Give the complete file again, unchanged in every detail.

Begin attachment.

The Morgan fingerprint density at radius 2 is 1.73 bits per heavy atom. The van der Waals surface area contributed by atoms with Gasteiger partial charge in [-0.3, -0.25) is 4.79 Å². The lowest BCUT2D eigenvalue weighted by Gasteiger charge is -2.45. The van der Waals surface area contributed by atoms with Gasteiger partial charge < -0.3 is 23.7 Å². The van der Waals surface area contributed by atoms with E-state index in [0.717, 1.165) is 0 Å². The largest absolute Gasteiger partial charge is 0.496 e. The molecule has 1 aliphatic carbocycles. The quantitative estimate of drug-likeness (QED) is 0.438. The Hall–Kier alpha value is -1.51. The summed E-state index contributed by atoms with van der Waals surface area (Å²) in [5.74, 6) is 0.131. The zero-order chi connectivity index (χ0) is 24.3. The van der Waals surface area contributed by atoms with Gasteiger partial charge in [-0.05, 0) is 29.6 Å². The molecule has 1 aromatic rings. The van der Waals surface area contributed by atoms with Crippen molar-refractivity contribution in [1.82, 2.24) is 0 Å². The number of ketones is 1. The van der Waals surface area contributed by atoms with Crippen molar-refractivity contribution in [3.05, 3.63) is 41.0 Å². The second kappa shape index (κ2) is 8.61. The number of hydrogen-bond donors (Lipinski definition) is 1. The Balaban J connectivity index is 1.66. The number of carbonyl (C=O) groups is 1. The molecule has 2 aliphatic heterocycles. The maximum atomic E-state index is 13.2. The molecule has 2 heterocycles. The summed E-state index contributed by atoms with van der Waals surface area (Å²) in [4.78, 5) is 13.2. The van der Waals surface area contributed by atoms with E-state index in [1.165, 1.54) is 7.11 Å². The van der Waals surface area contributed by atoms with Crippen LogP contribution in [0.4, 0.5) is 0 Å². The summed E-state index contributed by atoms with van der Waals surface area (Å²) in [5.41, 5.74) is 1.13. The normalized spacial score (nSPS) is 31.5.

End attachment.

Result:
The Morgan fingerprint density at radius 2 is 1.73 bits per heavy atom. The van der Waals surface area contributed by atoms with Gasteiger partial charge in [-0.3, -0.25) is 4.79 Å². The lowest BCUT2D eigenvalue weighted by Gasteiger charge is -2.45. The van der Waals surface area contributed by atoms with Gasteiger partial charge < -0.3 is 23.7 Å². The van der Waals surface area contributed by atoms with E-state index in [0.717, 1.165) is 0 Å². The largest absolute Gasteiger partial charge is 0.496 e. The molecule has 1 aliphatic carbocycles. The quantitative estimate of drug-likeness (QED) is 0.438. The Hall–Kier alpha value is -1.51. The summed E-state index contributed by atoms with van der Waals surface area (Å²) in [5.74, 6) is 0.131. The zero-order chi connectivity index (χ0) is 24.3. The van der Waals surface area contributed by atoms with Gasteiger partial charge in [-0.05, 0) is 29.6 Å². The molecule has 1 aromatic rings. The van der Waals surface area contributed by atoms with Crippen molar-refractivity contribution in [1.82, 2.24) is 0 Å². The number of ketones is 1. The van der Waals surface area contributed by atoms with Crippen molar-refractivity contribution in [3.05, 3.63) is 41.0 Å². The second kappa shape index (κ2) is 8.61. The number of hydrogen-bond donors (Lipinski definition) is 1. The Balaban J connectivity index is 1.66. The number of carbonyl (C=O) groups is 1. The molecule has 2 aliphatic heterocycles. The maximum atomic E-state index is 13.2. The molecule has 2 heterocycles. The summed E-state index contributed by atoms with van der Waals surface area (Å²) in [4.78, 5) is 13.2. The van der Waals surface area contributed by atoms with E-state index in [1.165, 1.54) is 7.11 Å². The van der Waals surface area contributed by atoms with Crippen LogP contribution in [0.4, 0.5) is 0 Å². The summed E-state index contributed by atoms with van der Waals surface area (Å²) in [5.41, 5.74) is 1.13. The normalized spacial score (nSPS) is 31.5.